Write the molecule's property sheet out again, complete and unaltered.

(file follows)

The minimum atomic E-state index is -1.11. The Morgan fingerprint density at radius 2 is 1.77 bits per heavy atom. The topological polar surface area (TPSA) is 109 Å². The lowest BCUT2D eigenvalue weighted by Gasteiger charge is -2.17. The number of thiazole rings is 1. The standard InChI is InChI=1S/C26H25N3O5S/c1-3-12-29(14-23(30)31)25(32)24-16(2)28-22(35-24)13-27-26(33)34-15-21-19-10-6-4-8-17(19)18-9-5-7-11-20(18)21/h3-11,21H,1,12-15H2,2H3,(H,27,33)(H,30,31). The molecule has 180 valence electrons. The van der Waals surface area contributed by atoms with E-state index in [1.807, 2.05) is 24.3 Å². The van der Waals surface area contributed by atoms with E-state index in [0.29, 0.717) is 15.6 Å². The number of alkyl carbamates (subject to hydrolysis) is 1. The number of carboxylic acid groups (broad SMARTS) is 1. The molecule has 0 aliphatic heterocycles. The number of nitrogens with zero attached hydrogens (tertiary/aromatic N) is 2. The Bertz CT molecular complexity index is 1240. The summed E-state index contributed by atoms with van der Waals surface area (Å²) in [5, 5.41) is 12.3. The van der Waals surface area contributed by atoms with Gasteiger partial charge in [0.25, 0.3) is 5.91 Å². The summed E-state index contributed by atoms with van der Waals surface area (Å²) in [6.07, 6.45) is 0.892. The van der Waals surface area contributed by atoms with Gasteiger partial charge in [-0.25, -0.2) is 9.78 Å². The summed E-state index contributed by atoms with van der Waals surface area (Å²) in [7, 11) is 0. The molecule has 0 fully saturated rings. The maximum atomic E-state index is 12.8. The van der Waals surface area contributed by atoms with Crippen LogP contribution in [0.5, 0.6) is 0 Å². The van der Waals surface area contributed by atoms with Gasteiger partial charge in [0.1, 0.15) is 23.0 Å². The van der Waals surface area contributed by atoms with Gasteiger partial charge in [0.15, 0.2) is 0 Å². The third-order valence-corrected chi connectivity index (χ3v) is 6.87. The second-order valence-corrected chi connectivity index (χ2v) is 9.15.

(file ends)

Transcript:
The minimum atomic E-state index is -1.11. The Morgan fingerprint density at radius 2 is 1.77 bits per heavy atom. The topological polar surface area (TPSA) is 109 Å². The lowest BCUT2D eigenvalue weighted by Gasteiger charge is -2.17. The number of thiazole rings is 1. The standard InChI is InChI=1S/C26H25N3O5S/c1-3-12-29(14-23(30)31)25(32)24-16(2)28-22(35-24)13-27-26(33)34-15-21-19-10-6-4-8-17(19)18-9-5-7-11-20(18)21/h3-11,21H,1,12-15H2,2H3,(H,27,33)(H,30,31). The molecule has 180 valence electrons. The van der Waals surface area contributed by atoms with E-state index in [1.807, 2.05) is 24.3 Å². The van der Waals surface area contributed by atoms with E-state index in [0.29, 0.717) is 15.6 Å². The number of alkyl carbamates (subject to hydrolysis) is 1. The number of carboxylic acid groups (broad SMARTS) is 1. The molecule has 0 aliphatic heterocycles. The number of nitrogens with zero attached hydrogens (tertiary/aromatic N) is 2. The Bertz CT molecular complexity index is 1240. The summed E-state index contributed by atoms with van der Waals surface area (Å²) in [5, 5.41) is 12.3. The van der Waals surface area contributed by atoms with Gasteiger partial charge in [0.25, 0.3) is 5.91 Å². The summed E-state index contributed by atoms with van der Waals surface area (Å²) in [6.07, 6.45) is 0.892. The van der Waals surface area contributed by atoms with Gasteiger partial charge in [-0.25, -0.2) is 9.78 Å². The summed E-state index contributed by atoms with van der Waals surface area (Å²) in [7, 11) is 0. The molecule has 0 fully saturated rings. The maximum atomic E-state index is 12.8. The van der Waals surface area contributed by atoms with Crippen LogP contribution in [0.5, 0.6) is 0 Å². The van der Waals surface area contributed by atoms with Gasteiger partial charge in [0.1, 0.15) is 23.0 Å². The van der Waals surface area contributed by atoms with Gasteiger partial charge in [0.15, 0.2) is 0 Å². The third-order valence-corrected chi connectivity index (χ3v) is 6.87. The second-order valence-corrected chi connectivity index (χ2v) is 9.15.